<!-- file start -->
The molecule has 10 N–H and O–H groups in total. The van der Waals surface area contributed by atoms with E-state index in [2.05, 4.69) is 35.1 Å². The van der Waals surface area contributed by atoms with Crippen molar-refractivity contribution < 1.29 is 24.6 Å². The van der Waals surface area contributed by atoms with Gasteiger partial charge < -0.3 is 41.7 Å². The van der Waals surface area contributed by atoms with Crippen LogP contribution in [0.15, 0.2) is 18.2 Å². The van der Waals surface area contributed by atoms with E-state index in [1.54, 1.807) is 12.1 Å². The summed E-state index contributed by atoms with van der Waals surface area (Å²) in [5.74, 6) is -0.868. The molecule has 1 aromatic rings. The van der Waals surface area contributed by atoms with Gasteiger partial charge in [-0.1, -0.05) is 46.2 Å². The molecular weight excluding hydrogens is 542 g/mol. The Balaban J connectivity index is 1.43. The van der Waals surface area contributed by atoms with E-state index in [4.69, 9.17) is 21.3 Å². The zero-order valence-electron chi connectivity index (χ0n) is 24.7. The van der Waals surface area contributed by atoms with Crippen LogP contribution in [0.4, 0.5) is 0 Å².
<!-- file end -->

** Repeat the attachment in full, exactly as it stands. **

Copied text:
The molecule has 10 N–H and O–H groups in total. The van der Waals surface area contributed by atoms with E-state index in [2.05, 4.69) is 35.1 Å². The van der Waals surface area contributed by atoms with Crippen molar-refractivity contribution < 1.29 is 24.6 Å². The van der Waals surface area contributed by atoms with Gasteiger partial charge < -0.3 is 41.7 Å². The van der Waals surface area contributed by atoms with Crippen LogP contribution in [0.15, 0.2) is 18.2 Å². The van der Waals surface area contributed by atoms with E-state index in [1.54, 1.807) is 12.1 Å². The summed E-state index contributed by atoms with van der Waals surface area (Å²) in [5.74, 6) is -0.868. The molecule has 1 aromatic rings. The van der Waals surface area contributed by atoms with Gasteiger partial charge in [-0.1, -0.05) is 46.2 Å². The molecular weight excluding hydrogens is 542 g/mol. The Balaban J connectivity index is 1.43. The van der Waals surface area contributed by atoms with E-state index in [4.69, 9.17) is 21.3 Å². The zero-order valence-electron chi connectivity index (χ0n) is 24.7. The van der Waals surface area contributed by atoms with Crippen LogP contribution in [0.4, 0.5) is 0 Å².